The new vacuum cleaner eliminates harmful nanoparticles by manipulating their movement.
“The idea of an optical vacuum cleaner is quite simple. A mesoscale dielectric micro-particle is used – in this case, it’s an equilateral cuboid – with a relative index of refraction of about two. In this case, the optical radiation incident on the particle will be localised, and focused near its shadow surface,” TPU Electronic Engineering Professor Oleg Minin, the project manager, said.
According to the scientist, if a small hole is made in a micro-particle, then, under the influence of optical forces, nanoparticles will be “drawn into” it.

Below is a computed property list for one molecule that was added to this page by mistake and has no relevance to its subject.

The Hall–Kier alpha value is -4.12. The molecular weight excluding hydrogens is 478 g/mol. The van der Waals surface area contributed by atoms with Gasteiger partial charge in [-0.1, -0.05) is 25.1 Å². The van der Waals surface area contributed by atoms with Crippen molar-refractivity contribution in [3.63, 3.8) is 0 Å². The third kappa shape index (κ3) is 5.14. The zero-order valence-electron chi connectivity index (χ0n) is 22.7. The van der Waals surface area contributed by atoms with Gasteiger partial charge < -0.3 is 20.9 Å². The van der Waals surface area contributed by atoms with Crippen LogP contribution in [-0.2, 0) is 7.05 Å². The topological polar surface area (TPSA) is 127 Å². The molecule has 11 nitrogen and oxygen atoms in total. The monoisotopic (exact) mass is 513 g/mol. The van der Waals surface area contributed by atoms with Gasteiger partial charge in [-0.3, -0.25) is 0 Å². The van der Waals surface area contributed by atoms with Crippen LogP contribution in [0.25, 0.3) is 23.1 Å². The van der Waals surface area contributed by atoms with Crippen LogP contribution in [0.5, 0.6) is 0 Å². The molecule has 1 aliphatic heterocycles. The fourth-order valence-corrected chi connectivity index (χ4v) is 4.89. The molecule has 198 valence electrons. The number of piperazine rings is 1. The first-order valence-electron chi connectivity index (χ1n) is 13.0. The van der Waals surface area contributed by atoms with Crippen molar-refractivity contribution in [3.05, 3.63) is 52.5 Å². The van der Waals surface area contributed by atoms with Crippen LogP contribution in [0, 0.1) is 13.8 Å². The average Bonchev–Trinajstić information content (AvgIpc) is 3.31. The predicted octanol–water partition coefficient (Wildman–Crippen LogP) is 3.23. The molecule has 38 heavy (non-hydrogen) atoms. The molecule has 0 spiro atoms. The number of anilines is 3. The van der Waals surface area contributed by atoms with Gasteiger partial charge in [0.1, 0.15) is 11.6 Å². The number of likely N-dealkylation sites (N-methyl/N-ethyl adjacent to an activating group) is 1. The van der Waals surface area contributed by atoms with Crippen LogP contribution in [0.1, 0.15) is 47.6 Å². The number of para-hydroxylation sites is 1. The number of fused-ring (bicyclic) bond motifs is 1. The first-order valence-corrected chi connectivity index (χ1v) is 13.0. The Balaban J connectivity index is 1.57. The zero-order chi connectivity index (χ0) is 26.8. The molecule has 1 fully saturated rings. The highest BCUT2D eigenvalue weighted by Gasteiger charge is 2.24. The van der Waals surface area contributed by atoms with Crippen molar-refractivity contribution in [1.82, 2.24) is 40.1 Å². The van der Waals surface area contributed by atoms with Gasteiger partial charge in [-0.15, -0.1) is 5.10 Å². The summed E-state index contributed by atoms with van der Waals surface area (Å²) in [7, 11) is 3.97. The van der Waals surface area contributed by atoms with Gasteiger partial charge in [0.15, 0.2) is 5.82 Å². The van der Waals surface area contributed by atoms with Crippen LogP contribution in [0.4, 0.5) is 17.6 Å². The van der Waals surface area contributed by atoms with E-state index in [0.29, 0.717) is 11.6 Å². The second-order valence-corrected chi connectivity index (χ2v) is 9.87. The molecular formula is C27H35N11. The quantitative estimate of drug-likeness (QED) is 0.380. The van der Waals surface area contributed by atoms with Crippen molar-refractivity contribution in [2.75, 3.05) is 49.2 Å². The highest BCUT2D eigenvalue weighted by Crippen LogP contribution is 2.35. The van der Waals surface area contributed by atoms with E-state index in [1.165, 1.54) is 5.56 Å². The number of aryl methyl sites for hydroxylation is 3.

Since the micro-particle has a size ranging from one to 10 incident radiation wavelengths, this approach will allow the creation of chips featuring micro-systems for environmental cleaning.
The Russian scientists participated with colleagues from China’s Jilin University and Israel’s Ben-Gurion University in the study.
The results of the study were published in Scientific Reports magazine.